Xcode 4.X still has a sucky debugger(s)

July 31, 2011

Even with all the massive changes to Xcode 4.X, it seems like no one at Apple has ever used Visual Studio's debugger to steal ideas from, and both Xcode debuggers are still pathetic.

The only thing I like in Visual Studio is the debugger, which totally rules for debugging C++. It understands STL types and always tries its best to show you as much information about an object or pointer or structure if it can.

Apple on the other hand seems to think that C++ is unimportant to anyone using Xcode. Only Objective-C gets any debugging love at all. So the GNU debugger can't even display a simple c-string much less a std::map. Even the new LLVM debugger which does have a few more features fails completely as a C++ debugger. Even a c-string with its c-string formatting shows stupid things like 'dog\0\0\0\0\0\0\0\0\0\0\0\0'.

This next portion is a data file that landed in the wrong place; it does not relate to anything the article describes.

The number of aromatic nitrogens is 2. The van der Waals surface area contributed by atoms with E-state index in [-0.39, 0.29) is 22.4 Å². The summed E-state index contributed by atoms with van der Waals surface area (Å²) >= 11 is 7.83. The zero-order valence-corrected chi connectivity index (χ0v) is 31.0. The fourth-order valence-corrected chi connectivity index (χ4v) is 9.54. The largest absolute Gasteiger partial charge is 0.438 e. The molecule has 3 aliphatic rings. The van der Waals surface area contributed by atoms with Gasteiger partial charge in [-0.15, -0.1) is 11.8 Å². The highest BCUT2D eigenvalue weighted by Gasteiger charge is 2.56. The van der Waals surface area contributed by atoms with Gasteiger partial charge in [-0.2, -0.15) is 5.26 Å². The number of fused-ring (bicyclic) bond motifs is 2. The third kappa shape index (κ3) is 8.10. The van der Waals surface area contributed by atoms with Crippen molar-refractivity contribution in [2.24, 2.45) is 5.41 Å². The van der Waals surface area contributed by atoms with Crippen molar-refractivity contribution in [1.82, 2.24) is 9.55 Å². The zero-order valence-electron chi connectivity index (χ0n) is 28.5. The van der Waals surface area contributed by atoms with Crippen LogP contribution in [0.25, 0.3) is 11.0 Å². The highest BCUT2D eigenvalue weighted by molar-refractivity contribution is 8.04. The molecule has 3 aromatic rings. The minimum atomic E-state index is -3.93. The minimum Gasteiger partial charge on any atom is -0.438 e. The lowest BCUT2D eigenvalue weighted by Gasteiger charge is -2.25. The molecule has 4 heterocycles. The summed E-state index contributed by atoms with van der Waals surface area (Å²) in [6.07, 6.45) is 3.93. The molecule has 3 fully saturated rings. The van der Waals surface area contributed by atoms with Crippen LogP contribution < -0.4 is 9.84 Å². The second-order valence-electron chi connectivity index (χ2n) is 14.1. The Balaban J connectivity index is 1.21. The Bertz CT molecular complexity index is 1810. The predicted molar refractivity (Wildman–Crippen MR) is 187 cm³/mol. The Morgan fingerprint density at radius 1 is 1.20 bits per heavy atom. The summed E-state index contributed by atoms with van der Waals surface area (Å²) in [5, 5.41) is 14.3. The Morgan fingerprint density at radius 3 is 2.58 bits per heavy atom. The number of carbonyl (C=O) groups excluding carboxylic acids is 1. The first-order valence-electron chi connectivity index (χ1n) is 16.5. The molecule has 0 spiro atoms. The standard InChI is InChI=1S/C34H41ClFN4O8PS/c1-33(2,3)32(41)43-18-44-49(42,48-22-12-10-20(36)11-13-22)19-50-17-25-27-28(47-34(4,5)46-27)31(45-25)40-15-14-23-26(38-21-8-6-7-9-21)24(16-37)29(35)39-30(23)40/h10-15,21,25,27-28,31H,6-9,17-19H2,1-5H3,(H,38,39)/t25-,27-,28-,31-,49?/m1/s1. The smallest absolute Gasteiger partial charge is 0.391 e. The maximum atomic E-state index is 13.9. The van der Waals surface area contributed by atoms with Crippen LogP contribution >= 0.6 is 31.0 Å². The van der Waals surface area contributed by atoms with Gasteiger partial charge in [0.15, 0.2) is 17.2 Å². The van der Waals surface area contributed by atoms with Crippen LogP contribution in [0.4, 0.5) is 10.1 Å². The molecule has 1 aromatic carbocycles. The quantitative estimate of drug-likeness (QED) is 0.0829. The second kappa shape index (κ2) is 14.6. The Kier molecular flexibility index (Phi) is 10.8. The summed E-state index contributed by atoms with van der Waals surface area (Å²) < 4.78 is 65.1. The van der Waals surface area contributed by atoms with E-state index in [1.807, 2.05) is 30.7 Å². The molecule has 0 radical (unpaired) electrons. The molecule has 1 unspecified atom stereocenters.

Why? After all these years of debugging C++ apps with a Cocoa wrapper I grit my teeth anytime something goes wrong with my C++ and I have to try to debug something. Lots and lots of clicking to expand objects so I can see what's in them. Since I use STL heavily debugging a map means ... putting print statements in the source. Yeah, like I did in 1983. Is this useful to debug with:

mGrid	std::CardPtrVector	
  std::_Vector_base<ACard *, std::allocator<ACard *> >	
                 std::_Vector_base<ACard *, std::allocator<ACard *> >	
    _M_impl	std::_Vector_base<ACard *, std::allocator<ACard *> >::_Vector_impl	
    _M_start	ACard **	0x00000001003776e0
    _M_finish	ACard **	0x0000000100377800
    _M_end_of_storage	ACard **	0x0000000100377800

Of course I could use GDB and spend hours typing casts and the like, or creating Apple's completely moronic data formatters from hell.

I want to debug my code, not Apple's lack of interest in C++.

In Xcode 4.1, unlike all prior versions, creating a new C++ cpp file does not create the matching .h file unless you find and then twiddle with the file template. Why, I have no idea other than C++ may as well be APL as far as Apple is concerned.

I work in both Windows and OS X in my day job, and use C++ as the core of my iOS and OS X stuff at home so I need to be able to debug C++. Grrrr.